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I know that, if $X$ is a locally arcwise connected and locally simply connected topological space, then the restrictions of any locally constant sheaf $\mathcal{F}$ on $X$ corresponding to inclusions $U\subseteq V$ of open subsets which are homotopy equivalences are isomorphisms (this is clear because a locally constant sheaf on $X$ corresponds to a functor $F: \mathbf{ \Pi }_1(X)\rightarrow\mathbf{Set}$).

I was wondering: is it possible to prove the other implication, i.e. whenever $\mathcal{F}$ is a sheaf on $X$ such that $\mathcal{F}(V)\rightarrow\mathcal{F}(U)$ is an isomorphism each time $U\subseteq V$ is an homotopy equivalence, then $\mathcal{F}$ must be locally constant?

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  • $\begingroup$ Yes, you're right! Thank you, I edited my question. $\endgroup$ – mfox Sep 28 '18 at 22:48
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This is certainly not true in this generality. For instance, let $X=\mathbb{R}^3\setminus\mathbb{Q}^3$. Then $X$ is locally path connected and locally simply connected, but I'm pretty sure no nontrivial inclusion of open subsets of $X$ is a homotopy equivalence. So, any sheaf at all on $X$ would satisfy your condition.

If you assume $X$ is locally contractible, then it is true. Indeed, the restriction of $\mathcal{F}$ to any contractible open set $U$ is then constant, since we can identify $\mathcal{F}(V)$ with $\mathcal{F}(U)$ for any contractible open $V\subseteq U$ via the restriction map and such $V$ form a basis for the topology.

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  • $\begingroup$ Thank you for your answer. I don't have a clue on how to prove that no nontrivial inclusion of open subsets of $\mathbb{R}^3\setminus\mathbb{Q}^3$ is a homotopy equivalence, could you give me at least some hint? $\endgroup$ – mfox Sep 28 '18 at 22:57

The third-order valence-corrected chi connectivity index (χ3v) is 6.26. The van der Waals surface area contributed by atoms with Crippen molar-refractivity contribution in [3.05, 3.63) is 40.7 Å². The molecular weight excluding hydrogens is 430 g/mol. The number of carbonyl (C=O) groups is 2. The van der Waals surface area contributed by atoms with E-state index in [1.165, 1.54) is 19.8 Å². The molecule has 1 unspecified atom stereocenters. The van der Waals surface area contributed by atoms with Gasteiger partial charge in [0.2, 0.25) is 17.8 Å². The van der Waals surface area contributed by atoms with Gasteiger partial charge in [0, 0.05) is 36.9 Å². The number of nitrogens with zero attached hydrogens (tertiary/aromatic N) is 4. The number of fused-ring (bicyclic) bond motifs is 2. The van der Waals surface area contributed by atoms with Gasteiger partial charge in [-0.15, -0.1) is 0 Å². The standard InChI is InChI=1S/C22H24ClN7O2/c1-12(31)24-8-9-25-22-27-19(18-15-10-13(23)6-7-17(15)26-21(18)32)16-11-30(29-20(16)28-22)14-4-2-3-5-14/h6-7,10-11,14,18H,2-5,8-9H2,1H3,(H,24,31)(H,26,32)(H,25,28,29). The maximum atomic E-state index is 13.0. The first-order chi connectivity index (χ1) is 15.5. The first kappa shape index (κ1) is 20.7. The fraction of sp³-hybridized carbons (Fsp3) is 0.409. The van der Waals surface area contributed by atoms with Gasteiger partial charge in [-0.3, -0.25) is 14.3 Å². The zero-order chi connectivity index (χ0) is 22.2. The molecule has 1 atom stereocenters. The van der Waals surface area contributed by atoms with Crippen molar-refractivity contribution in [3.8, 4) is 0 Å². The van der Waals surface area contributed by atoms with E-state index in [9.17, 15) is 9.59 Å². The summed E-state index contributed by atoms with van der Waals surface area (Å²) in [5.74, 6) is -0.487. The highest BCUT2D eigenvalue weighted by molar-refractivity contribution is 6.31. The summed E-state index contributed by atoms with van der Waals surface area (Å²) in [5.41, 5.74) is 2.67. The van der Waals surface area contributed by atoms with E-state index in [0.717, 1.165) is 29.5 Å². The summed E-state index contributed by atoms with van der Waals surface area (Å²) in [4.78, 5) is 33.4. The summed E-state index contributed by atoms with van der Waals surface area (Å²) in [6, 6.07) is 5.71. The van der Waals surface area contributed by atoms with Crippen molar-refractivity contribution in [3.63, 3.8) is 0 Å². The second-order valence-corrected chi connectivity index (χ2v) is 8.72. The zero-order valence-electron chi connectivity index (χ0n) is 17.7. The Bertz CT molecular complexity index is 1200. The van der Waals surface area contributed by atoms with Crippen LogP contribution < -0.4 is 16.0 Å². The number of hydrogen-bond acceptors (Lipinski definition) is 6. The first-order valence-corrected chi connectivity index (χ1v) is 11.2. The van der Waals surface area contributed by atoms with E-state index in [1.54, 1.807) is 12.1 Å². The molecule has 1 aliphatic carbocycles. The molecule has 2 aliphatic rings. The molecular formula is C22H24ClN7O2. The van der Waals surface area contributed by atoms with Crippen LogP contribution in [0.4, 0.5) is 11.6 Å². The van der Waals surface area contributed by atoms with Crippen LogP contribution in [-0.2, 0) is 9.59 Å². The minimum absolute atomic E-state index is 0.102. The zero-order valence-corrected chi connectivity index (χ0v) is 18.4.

• $\begingroup$ I haven't worked out a full proof myself. The idea though is that there is nontrivial homotopy no matter how close you zoom in on any point, and so no point can be removed without losing some homotopy class of maps into your space. $\endgroup$ – Eric Wofsey Sep 28 '18 at 23:01
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    $\begingroup$ In particular, let $Y$ be a 2-dimensional version of the "Hawaiian earring" (so, a union of infinitely many $S^2$ spheres which converge on a common intersection point). For any open $U\subseteq \mathbb{R}^3\setminus\mathbb{Q}^3$ and any $x\in U$, I think you can construct a map $f:Y\to U$ which maps the common point of the spheres to $x$, such that this $f$ is not homotopic to any map $Y\to U\setminus\{x\}$. This would show that for any $V\subseteq U\setminus\{x\}$, the inclusion $V\to U$ is not a homotopy equivalence. $\endgroup$ – Eric Wofsey Sep 28 '18 at 23:04
  • $\begingroup$ (The idea is that $f$ is a sequence of spheres in $U$ closing in on $x$. Any map homotopic to $f$ must have its spheres enclose the same sets of rational points as the spheres of $f$ do, and so must also map the common point to $x$.) $\endgroup$ – Eric Wofsey Sep 28 '18 at 23:05

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